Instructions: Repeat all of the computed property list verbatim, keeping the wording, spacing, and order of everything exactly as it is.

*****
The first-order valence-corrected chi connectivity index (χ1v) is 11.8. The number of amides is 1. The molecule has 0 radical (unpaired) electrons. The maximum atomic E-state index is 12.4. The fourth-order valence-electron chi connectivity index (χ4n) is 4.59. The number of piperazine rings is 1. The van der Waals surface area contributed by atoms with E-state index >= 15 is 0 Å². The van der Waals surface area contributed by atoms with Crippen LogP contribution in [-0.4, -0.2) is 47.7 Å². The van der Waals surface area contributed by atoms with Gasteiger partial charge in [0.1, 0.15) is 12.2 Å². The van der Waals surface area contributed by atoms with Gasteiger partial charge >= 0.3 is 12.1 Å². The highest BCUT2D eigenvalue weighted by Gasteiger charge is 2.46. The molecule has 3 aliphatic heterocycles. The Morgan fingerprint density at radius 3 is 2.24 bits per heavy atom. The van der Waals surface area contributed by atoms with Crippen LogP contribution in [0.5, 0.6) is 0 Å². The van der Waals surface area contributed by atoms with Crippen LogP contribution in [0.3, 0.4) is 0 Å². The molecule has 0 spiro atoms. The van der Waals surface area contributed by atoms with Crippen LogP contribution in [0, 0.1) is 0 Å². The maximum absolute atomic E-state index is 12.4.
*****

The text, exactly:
The first-order valence-corrected chi connectivity index (χ1v) is 11.8. The number of amides is 1. The molecule has 0 radical (unpaired) electrons. The maximum atomic E-state index is 12.4. The fourth-order valence-electron chi connectivity index (χ4n) is 4.59. The number of piperazine rings is 1. The van der Waals surface area contributed by atoms with E-state index >= 15 is 0 Å². The van der Waals surface area contributed by atoms with Crippen LogP contribution in [-0.4, -0.2) is 47.7 Å². The van der Waals surface area contributed by atoms with Gasteiger partial charge in [0.1, 0.15) is 12.2 Å². The van der Waals surface area contributed by atoms with Gasteiger partial charge >= 0.3 is 12.1 Å². The highest BCUT2D eigenvalue weighted by Gasteiger charge is 2.46. The molecule has 3 aliphatic heterocycles. The Morgan fingerprint density at radius 3 is 2.24 bits per heavy atom. The van der Waals surface area contributed by atoms with Crippen LogP contribution in [0.5, 0.6) is 0 Å². The van der Waals surface area contributed by atoms with Crippen LogP contribution in [0.3, 0.4) is 0 Å². The molecule has 0 spiro atoms. The van der Waals surface area contributed by atoms with Crippen LogP contribution in [0, 0.1) is 0 Å². The maximum absolute atomic E-state index is 12.4.